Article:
SAN FRANCISCO -- Speaker of the House Nancy Pelosi gave an update on Saturday on the condition of her husband, Paul, who was attacked at the couple's San Francisco home on Friday.
She said in a statement that her husband "continues to make progress" and thanks everyone who has reached out in support.
"Yesterday morning, a violent man broke into our family home, demanded to confront me and brutally attacked my husband Paul. Our children, our grandchildren and I are heartbroken and traumatized by the life-threatening attack on our Pop. We are grateful for the quick response of law enforcement and emergency services, and for the life-saving medical care he is receiving," Pelosi said. "Please know that the outpouring of prayers and warm wishes from so many in Congress is a comfort to our family and is helping Paul make progress with his recovery. His condition continues to improve."
Nancy Pelosi's husband, 82-year-old Paul Pelosi, underwent successful surgery to repair a fractured skull on Friday, according to a statement from the House Speaker's office.
This comes following an early morning violent attack with a hammer-wielding suspect who police believe targeted their San Francisco home.
The suspect has been identified by police as 42-year-old David DePape, who is in custody.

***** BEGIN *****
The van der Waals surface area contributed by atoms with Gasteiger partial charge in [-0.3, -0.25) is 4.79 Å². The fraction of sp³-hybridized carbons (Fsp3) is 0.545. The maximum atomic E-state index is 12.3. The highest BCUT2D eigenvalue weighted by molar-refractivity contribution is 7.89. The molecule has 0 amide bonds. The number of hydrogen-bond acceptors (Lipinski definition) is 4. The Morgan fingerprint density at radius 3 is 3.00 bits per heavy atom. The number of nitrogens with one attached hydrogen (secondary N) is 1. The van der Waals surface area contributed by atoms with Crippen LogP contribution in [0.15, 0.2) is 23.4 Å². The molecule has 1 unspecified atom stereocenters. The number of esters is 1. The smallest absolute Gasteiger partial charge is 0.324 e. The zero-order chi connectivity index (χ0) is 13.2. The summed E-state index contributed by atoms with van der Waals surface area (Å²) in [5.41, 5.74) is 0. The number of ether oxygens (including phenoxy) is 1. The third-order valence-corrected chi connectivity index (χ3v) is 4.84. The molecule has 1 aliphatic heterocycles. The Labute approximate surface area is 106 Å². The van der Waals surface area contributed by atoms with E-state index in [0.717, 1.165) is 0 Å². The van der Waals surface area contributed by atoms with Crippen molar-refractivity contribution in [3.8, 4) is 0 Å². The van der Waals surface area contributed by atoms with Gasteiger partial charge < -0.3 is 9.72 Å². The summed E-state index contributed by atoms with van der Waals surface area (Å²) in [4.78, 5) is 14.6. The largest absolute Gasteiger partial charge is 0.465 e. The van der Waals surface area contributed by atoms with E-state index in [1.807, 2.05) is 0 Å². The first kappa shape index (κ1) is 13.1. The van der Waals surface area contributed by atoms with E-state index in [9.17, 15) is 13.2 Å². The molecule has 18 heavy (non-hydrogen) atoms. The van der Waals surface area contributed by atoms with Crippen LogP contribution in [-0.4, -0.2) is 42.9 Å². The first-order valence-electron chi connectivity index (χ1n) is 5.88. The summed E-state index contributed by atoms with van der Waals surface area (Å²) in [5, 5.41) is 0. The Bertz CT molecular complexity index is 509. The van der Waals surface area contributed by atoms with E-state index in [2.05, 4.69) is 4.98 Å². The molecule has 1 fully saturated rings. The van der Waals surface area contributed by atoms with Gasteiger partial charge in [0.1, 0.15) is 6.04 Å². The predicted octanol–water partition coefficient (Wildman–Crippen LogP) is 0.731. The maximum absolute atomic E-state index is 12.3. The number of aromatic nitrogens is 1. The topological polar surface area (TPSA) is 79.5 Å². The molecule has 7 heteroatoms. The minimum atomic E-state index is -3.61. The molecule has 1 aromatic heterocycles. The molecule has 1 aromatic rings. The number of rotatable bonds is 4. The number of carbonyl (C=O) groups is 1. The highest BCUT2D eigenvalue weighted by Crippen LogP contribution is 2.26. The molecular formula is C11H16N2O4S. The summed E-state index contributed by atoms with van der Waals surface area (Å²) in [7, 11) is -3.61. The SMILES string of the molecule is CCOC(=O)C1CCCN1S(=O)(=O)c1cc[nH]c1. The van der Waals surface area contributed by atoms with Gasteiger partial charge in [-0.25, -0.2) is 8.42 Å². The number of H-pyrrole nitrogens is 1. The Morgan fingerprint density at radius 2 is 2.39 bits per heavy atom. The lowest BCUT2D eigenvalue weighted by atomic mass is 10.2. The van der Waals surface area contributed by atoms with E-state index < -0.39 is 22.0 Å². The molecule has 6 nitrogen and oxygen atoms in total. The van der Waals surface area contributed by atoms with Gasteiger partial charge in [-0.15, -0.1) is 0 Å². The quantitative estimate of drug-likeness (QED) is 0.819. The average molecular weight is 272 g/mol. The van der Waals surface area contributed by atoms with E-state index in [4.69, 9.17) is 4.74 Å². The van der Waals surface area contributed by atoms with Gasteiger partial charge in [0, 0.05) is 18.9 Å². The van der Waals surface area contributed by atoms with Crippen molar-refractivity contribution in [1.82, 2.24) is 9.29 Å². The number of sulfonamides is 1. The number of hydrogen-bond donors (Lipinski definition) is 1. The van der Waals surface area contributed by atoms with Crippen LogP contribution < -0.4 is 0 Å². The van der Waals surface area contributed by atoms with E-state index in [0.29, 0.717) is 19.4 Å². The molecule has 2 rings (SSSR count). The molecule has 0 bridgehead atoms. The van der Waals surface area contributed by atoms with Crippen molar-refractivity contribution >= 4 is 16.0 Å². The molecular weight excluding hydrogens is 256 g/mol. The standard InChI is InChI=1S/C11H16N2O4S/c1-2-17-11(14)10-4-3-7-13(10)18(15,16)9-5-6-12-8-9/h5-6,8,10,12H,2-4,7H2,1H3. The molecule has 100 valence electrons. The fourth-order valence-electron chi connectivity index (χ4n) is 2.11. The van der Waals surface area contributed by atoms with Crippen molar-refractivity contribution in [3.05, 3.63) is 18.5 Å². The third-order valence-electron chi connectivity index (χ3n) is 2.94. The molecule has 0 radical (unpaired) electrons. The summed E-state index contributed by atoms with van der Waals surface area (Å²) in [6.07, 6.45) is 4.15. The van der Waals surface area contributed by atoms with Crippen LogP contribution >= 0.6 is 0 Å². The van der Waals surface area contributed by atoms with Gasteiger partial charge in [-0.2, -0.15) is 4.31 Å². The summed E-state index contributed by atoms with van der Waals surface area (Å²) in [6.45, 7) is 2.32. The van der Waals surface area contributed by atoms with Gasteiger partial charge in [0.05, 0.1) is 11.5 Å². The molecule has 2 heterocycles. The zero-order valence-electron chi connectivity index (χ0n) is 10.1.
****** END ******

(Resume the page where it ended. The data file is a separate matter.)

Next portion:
Police arrived at Pelosi's home around 2:30 a.m., where they found DePape and Pelosi fighting over a hammer. Officers witnessed DePape take the hammer from Pelosi and attack him with it. Officers tackled DePape and disarmed him before calling for backup.
San Francisco police say the attack was targeted, as DePape allegedly entered through a sliding glass door and was looking for Nancy Pelosi herself, shouting "Where's Nancy?"
Both DePape and Pelosi were taken to the hospital.
ABC News reports that Pelosi's injuries are "significant" but a spokesperson said that he's expected to make a full recovery.
Pelosi was in Washington at the time of the attack, but has since traveled home to California.
Police say DePape will be booked into San Francisco County Jail on charges of attempted murder, assault with a deadly weapon, elder abuse, burglary, and other felonies.
"This was not a random act. This was intentional. And it's wrong," said San Francisco Police Chief William Scott.
U.S. Capitol Police say Speaker Pelosi was in Washington, D.C. with her protective detail at the time of the attack.
The USCP, as well as the FBI, are assisting SFPD in a joint investigation into the assault and break-in.
They would not comment on security for lawmakers' families.
The USCP is currently considering if it needs to provide additional protection for families of Congressional leadership but has not made a decision yet.
"Violence and the threat of death is a real thing that lawmakers face in this country," said Nolan Higdon, a professor of of history and communication at California State University East Bay. "The news about the break-in at the Pelosi house, unfortunately, seemed like a continuation of the escalation of political violence we've seen over the last decade in the United States."